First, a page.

It seems appropriate to write since
today is Veteran’s Day. I have long
thought of Veteran’s Day as an opportunity to acknowledge and appreciate the
people who are fighting to help make our homes and our world a better place,
and living a life of service. I know Veteran’s Day is generally focused on acknowledging
members of the military, so while we participate in and listen to the speeches
about courage, valor, bravery, strength against all odds, endurance through
adversity, etc., let’s expand the definition to include public recognition and
appreciation for all of those who are fighting to protect our home, relentlessly
working for a more just world with room for all of us.
May we all lay a wreath of gratitude
and in memory of all those community organizers, educators, agitators,
activists, artists, analysts, meditators, mediators, visionaries and warriors
who have laid down their lives in acts of service. Let us collectively raise a
fist in solidarity with all those fighting today, and open those palms into
handshakes and hugs in mutual support, since it takes all of us.
I woke up thinking about all of people
I work with throughout Appalachia who are fighting for a more just and
sustainable region (yes, I am thinking about each and every one of yall). I am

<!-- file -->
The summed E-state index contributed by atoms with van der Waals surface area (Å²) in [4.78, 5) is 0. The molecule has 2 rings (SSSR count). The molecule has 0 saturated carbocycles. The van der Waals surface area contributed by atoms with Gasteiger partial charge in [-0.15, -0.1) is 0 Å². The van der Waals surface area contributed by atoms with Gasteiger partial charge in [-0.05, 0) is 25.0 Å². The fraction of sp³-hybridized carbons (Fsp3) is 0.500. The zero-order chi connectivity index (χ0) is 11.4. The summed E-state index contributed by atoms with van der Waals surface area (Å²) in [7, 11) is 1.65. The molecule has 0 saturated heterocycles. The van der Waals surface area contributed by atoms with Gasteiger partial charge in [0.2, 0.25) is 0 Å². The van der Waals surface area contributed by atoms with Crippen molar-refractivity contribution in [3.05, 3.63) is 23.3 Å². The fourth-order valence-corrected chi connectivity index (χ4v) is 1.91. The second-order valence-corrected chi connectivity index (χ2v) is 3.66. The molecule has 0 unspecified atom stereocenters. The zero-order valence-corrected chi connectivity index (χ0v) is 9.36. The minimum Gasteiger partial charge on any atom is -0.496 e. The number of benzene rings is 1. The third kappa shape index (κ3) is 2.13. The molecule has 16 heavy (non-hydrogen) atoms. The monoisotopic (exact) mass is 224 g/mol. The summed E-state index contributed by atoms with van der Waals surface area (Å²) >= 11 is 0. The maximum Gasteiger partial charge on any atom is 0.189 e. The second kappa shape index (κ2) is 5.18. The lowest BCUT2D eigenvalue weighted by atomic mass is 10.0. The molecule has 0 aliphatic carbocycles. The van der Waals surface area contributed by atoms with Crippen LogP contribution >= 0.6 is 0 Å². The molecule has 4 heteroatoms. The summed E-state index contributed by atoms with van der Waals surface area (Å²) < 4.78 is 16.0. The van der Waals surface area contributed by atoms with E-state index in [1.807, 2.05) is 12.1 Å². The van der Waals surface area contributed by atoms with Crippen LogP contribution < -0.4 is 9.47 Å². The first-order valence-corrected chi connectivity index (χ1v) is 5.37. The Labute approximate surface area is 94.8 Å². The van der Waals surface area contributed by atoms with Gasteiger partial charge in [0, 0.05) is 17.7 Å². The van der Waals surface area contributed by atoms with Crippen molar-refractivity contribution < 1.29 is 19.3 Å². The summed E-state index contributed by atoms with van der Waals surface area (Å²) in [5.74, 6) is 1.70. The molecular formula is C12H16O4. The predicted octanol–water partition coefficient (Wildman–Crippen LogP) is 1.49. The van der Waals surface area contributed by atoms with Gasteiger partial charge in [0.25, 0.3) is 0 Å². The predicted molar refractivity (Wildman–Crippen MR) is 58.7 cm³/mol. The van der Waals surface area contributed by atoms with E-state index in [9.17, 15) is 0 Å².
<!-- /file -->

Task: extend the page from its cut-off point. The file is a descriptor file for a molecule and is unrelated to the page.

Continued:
so grateful to each person, and to each organization, that my heart swells
thinking of all I have witnessed. We all know by now that mountaintop removal
coal mining is literally killing us, there are nineteen formal health studies
that prove it in too many ways, as well as all of the funerals, gall-bladder
surgeries, out-migration, pervasive unemployment and under-employment
throughout the extractive counties in the region, yet people are standing up
every single day to the coal industry, not because they have to, but because
our hearts tell us that we have to.
Let us all take a moment today to
lift up our appreciation for anyone and everyone who is living a life of
service, who is giving themselves to a cause or a movement.
Maybe you want to lift up the
people engaging in the Occupy encampments, or the twelve thousand people who
circled the White House last weekend to protest the Keystone XL pipeline, or
all of the community educators teaching peace-building in schools, artists who
use art to change public discourse, spiritual teachers who are encouraging and
modeling ways to live in line with shared values, etc. I want to personally lift up the hard-working folks
throughout Appalachia and beyond who are working tirelessly to transform the
century old oppression brought on by the corporate dominance of the coal
industry and demanding an immediate end to mountaintop removal coal mining and
transition to a just and sustainable Appalachia.
Thank-you for your service!
Sarah Vekasi, M.Div.